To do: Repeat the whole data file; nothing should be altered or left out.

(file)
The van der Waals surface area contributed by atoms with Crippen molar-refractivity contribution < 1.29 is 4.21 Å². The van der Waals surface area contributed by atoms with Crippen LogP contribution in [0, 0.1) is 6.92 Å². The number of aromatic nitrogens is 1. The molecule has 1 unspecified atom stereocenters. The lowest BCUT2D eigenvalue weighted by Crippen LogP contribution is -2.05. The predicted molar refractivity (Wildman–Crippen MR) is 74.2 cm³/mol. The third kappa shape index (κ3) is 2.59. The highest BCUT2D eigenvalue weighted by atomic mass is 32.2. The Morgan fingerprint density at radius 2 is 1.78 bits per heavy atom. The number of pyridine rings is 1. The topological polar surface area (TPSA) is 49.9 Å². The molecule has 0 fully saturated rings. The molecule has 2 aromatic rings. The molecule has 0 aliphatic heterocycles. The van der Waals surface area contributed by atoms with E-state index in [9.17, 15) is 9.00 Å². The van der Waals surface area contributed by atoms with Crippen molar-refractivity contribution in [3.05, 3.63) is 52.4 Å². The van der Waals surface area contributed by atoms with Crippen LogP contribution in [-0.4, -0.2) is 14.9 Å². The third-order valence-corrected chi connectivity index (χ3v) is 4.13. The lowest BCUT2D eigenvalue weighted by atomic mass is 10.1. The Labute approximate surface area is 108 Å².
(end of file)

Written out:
The van der Waals surface area contributed by atoms with Crippen molar-refractivity contribution < 1.29 is 4.21 Å². The van der Waals surface area contributed by atoms with Crippen LogP contribution in [0, 0.1) is 6.92 Å². The number of aromatic nitrogens is 1. The molecule has 1 unspecified atom stereocenters. The lowest BCUT2D eigenvalue weighted by Crippen LogP contribution is -2.05. The predicted molar refractivity (Wildman–Crippen MR) is 74.2 cm³/mol. The third kappa shape index (κ3) is 2.59. The highest BCUT2D eigenvalue weighted by atomic mass is 32.2. The Morgan fingerprint density at radius 2 is 1.78 bits per heavy atom. The number of pyridine rings is 1. The topological polar surface area (TPSA) is 49.9 Å². The molecule has 0 fully saturated rings. The molecule has 2 aromatic rings. The molecule has 0 aliphatic heterocycles. The van der Waals surface area contributed by atoms with E-state index in [9.17, 15) is 9.00 Å². The van der Waals surface area contributed by atoms with Crippen molar-refractivity contribution in [3.05, 3.63) is 52.4 Å². The van der Waals surface area contributed by atoms with Crippen LogP contribution in [-0.4, -0.2) is 14.9 Å². The third-order valence-corrected chi connectivity index (χ3v) is 4.13. The lowest BCUT2D eigenvalue weighted by atomic mass is 10.1. The Labute approximate surface area is 108 Å².